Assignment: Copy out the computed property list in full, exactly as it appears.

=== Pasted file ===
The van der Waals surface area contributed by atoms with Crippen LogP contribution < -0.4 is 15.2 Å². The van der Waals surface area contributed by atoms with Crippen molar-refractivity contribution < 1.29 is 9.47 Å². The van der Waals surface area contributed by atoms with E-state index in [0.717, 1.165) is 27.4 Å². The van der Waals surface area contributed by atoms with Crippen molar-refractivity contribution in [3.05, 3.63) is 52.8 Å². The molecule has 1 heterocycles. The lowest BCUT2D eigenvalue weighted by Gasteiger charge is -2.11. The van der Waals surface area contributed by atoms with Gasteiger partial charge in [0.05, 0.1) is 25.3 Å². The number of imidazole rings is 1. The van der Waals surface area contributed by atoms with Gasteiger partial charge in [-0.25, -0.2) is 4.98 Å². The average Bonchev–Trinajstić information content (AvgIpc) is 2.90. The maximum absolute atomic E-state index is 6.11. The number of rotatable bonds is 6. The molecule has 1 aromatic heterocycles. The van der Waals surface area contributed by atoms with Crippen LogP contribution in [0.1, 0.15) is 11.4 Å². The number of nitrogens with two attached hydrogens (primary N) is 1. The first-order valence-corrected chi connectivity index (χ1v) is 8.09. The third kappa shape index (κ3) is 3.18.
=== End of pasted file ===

The van der Waals surface area contributed by atoms with Crippen LogP contribution < -0.4 is 15.2 Å². The van der Waals surface area contributed by atoms with Crippen molar-refractivity contribution < 1.29 is 9.47 Å². The van der Waals surface area contributed by atoms with E-state index in [0.717, 1.165) is 27.4 Å². The van der Waals surface area contributed by atoms with Crippen molar-refractivity contribution in [3.05, 3.63) is 52.8 Å². The molecule has 1 heterocycles. The lowest BCUT2D eigenvalue weighted by Gasteiger charge is -2.11. The van der Waals surface area contributed by atoms with Gasteiger partial charge in [0.05, 0.1) is 25.3 Å². The number of imidazole rings is 1. The van der Waals surface area contributed by atoms with Gasteiger partial charge in [-0.25, -0.2) is 4.98 Å². The average Bonchev–Trinajstić information content (AvgIpc) is 2.90. The maximum absolute atomic E-state index is 6.11. The number of rotatable bonds is 6. The molecule has 1 aromatic heterocycles. The van der Waals surface area contributed by atoms with Crippen LogP contribution in [0.1, 0.15) is 11.4 Å². The number of nitrogens with two attached hydrogens (primary N) is 1. The first-order valence-corrected chi connectivity index (χ1v) is 8.09. The third kappa shape index (κ3) is 3.18.